On Thu, Sep 15, 2016 at 10:59:55AM -0400, Matthew Miller wrote:
> On Thu, Sep 15, 2016 at 02:25:52PM -0000, Mary Clarke wrote:
> > The Modularity working group is looking to standardize terminology that 
> > users use to interact with functionality around modules.  There are some 
> > generally accepted terms, but there are also some that have multiple 
> > choices for common functions.  Some of the more debated options include:
> > * version vs stream
> This is for the labeling of, for example, separate PHP 5, 6, and 7
> modules?

Yes.  Or even variations of the same upstream version.

I'm really pro-stream here because these identifiers have
nothing to do with upgrade paths and some modules or module
stacks wouldn't even have any concept of numbered, progressive
builds/releases.  It's just a label.

I would save the word "version" to identify updates within
these "streams".

> > * enable vs install vs select
> select is the worst :)

It's what I half-jokingly suggested during the last WG meeting :)

The reason was it's a verb we often use when talking about
modularity -- users "selecting" what modules they want on
their system.

Selecting/enabling/installing a module doesn't necessarily
mean something will get installed on your system.  I don't like
"install" much for that reason.

> > * Enable: enables the latest version and/or release of a module and
> >            installs the rpms listed in the default profile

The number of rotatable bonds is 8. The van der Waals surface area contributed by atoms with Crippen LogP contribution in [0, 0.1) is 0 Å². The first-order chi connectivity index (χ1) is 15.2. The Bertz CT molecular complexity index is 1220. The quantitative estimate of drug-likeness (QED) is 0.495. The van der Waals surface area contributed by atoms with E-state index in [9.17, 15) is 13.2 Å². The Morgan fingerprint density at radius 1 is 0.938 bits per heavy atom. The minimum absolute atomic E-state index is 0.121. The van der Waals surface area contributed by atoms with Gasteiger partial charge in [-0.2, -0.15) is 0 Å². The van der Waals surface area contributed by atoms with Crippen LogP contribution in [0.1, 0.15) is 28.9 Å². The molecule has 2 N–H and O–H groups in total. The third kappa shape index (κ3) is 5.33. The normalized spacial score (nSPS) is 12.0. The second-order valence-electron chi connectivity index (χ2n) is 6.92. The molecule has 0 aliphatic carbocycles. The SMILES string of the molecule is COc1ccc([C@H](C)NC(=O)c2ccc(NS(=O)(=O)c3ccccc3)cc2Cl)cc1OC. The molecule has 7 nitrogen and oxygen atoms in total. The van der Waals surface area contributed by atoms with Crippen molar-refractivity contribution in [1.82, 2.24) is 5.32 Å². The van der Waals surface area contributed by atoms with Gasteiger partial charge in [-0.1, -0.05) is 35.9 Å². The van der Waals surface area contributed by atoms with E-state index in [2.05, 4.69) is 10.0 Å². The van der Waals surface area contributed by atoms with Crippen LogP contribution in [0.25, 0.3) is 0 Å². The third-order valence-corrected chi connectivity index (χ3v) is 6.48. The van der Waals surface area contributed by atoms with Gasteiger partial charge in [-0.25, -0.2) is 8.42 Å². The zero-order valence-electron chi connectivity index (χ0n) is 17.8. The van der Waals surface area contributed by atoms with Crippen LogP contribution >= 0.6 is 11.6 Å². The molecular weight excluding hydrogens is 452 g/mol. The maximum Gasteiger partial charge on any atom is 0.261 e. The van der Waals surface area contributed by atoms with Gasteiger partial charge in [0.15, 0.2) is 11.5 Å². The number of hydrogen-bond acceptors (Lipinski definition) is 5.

> > * Install: performs actions to prepare modules to run
> Is install a subset of enable, or does enable simply call install as a
> convenience if you try to enable something that's not installed?

/me shrugs.

Until very recently, I thought install and enable were just
different verbs for the same action.  I don't really understand
what "install" means now either.  Could someone knowledgable

> > * Run: run the module
> What does that mean? Do I *need* to run a module? Is this like "scl
> enable"? And how does this interact with "enable", for that matter?


> > * Check-upgrade
> list-security? (And/or check-security)?
> > * Install profile
> > * System profile: a config file that lives with the machine
> What do profiles do?

The installation profiles would list components that would
get installed if that particular profile was selected by the
user, for example with permanent configuration, GUI buttons or
command line options.  These could also be used for [container]
image generation.  Later we'd also like to extend these with
recipes for automatic component configuration.

System profiles are something else entirely -- they define what
modules and module variants ("streams"/"versions") should be
chosen when installing new content or [automatically] upgrading
your system.  How exactly that would work isn't defined yet but
the idea is that you could select modules by their "API", their
life cycle, licenses or pretty much any metadata they provide.


> -- 
> Matthew Miller

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